The Carmack Amendment preempts REI's breach of contract claim, and so the question becomes whether REI is liable to CHR under the counterclaim. A shipper establishes a prima facie case under the Carmack Amendment when it shows: (1) delivery of its goods to the carrier in good condition; (2) arrival in damaged condition; and (3) specific damages. Allied Tube & Conduit Corp. v. Southern Pacific Trans. Co., 211 F.3d 367, 370 (7th Cir. 2000). Once this is shown, "the burden shifts to the carrier to show both that it was free from negligence and that damage to the cargo was due to one of the excepted causes relieving the carrier of liability." Id. at 369. The excepted causes include "acts of God, the public enemy, the act of the shipper himself, public authority, or the inherent vice or nature of the goods." Id. at 370 n.2 , citing Missouri Pacific Railroad Co. v. Elmore & Stahl, 377 U.S. 134, 137 (1964).

The undisputed evidence before the court establishes the prima facie case. The goods were loaded by Circuit City on October 21, 2003, and picked up by Patriot (the receiving carrier) on the same day. On October 30, 2003, REI delivered the goods to Circuit City with a different seal and seal number than the original. Portions of the shipment were missing amounting to a loss of $85,429.98. There is no evidence before the Court that any excepted cause would relieve REI of liability. REI has failed to rebut CHR's prima facie case.

Finally, the Court rejects REI's argument that CHR cannot pursue this claim on Circuit City's behalf because it is a "broker" and not the "shipper" of the goods. A "shipper" is defined as:

1. One who ships goods to another.

2. One who contracts with a carrier for transportation of cargo. As a legal term of art, the shipper may not be the person who owns the cargo, but an agent or an independent contractor.

BLACK'S LAW DICTIONARY 1411 (8th ed. 2004). Under this definition, CHR is a shipper.

Moreover, the plain language of the Carmack Amendment imposes liability on carriers when a claim is brought by "the person entitled to recover under the receipt or bill of lading." 49 U.S.C.A. § 14706(a)(1). This language has been interpreted broadly and not limited to shippers. See Windows, Inc. v. Jordan Panel Sys. Corp., 177 F.3d 114, 118 (2nd Cir. 1999) ("Suits under the Carmack Amendment may be brought against a carrier by any person entitled to recover in the carrier's 'bill of lading,' including the buyer who was to receive the good[s]"). REI owed a duty to CHR to transport the goods. CHR arranged for the shipment on Circuit City's behalf, and it was responsible to Circuit City for the loss of goods under its contract with Circuit City.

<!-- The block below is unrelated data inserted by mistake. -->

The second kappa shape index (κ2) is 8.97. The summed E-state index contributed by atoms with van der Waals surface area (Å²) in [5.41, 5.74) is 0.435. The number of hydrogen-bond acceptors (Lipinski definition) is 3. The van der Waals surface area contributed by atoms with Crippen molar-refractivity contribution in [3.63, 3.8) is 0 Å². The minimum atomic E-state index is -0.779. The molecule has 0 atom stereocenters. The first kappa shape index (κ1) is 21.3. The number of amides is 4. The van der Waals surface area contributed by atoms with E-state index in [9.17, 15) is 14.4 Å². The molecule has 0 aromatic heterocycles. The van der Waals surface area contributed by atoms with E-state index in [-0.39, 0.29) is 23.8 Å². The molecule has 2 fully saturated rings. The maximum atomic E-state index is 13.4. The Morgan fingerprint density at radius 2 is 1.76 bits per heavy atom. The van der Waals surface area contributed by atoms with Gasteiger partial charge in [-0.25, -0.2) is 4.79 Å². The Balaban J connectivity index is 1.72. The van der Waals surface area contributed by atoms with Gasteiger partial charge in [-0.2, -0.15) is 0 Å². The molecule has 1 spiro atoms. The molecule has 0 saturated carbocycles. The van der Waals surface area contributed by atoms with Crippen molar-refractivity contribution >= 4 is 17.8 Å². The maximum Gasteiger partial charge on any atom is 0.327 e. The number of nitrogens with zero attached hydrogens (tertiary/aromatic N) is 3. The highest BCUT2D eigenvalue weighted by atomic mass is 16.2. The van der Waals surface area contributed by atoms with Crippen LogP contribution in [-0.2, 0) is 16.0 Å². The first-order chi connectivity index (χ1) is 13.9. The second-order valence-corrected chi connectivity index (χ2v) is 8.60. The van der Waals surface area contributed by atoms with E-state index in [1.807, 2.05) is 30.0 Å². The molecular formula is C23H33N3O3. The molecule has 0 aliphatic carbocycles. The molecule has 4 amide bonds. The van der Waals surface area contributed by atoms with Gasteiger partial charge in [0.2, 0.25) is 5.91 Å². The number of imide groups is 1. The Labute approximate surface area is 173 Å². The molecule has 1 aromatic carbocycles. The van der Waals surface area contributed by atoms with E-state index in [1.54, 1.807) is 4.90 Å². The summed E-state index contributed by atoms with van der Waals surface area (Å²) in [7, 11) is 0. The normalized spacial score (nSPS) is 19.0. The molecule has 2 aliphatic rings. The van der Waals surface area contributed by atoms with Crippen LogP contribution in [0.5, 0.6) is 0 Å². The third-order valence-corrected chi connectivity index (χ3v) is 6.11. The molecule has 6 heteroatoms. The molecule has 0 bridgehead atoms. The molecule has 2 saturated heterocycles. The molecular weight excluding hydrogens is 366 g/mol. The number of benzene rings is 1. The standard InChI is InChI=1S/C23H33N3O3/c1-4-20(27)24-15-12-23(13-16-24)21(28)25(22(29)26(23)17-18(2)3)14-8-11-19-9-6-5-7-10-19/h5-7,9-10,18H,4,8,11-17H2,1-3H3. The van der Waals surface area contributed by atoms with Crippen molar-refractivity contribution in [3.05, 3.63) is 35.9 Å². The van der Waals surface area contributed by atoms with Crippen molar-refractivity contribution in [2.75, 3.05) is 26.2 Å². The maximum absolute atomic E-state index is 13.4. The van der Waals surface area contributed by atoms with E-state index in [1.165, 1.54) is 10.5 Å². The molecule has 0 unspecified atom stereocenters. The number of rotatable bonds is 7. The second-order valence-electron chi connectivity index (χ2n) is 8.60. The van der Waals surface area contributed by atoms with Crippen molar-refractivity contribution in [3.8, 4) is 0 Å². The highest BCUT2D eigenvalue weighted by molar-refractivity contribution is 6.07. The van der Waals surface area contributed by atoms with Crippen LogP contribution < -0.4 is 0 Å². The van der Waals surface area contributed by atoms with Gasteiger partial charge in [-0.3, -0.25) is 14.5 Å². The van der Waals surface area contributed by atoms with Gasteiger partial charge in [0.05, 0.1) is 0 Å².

The case relied upon by REI is neither controlling nor on point. See Intransit, Inc. v. Excel North Am. Road Transport, Inc., 426 F.Supp.2d 1136 (D. Or. 2006). In that case, a district court in Oregon found that the Carmack Amendment did not preempt a broker's claim against a carrier. But unlike the instant case, the broker's claim was "for direct contractual indemnity and not from an assignment of rights by the shipper." Id. at 1141. The Court specifically noted, "[t]his action is sufficiently removed from a shipper or some other party who has rights under the bill of lading to sue a carrier for damage to goods shipped." Id.

In light of the foregoing, the Court finds it unnecessary to discuss whether the assignment in this case was valid, although the Court does not doubt that a valid assignment is legally possible.


Accordingly, the motion for summary judgment (Doc. 109) and the motion for judgment on the pleadings (Doc. 96) filed by C.H. Robinson Worldwide, Inc., are GRANTED, and the motions for summary judgment (Docs. 110, 112) filed by R.E.I. Transport, Inc., are DENIED.

The Clerk is DIRECTED to enter judgment in favor of C.H. Robinson Worldwide, Inc., and against R.E.I. Transport, Inc., on Count I of the amended counterclaim in the amount of $4,197.34, plus prejudgment interest. This amount represents the total amount due, $85,429.98, less the $81,232.64, withheld by CHR pursuant to the contract. All claims against C.H. Robinson Worldwide, Inc., in the third amended complaint are DISMISSED on the merits. C.H. Robinson Worldwide, Inc., is awarded its costs.

Finally, the claims that were previously dismissed without prejudice are hereby DISMISSED with prejudice, as no party has sought leave to reinstate the claims, and this litigation is now over in the district court. The Clerk is DIRECTED to enter judgment accordingly.


G. PATRICK MURPHY Chief United States District Judge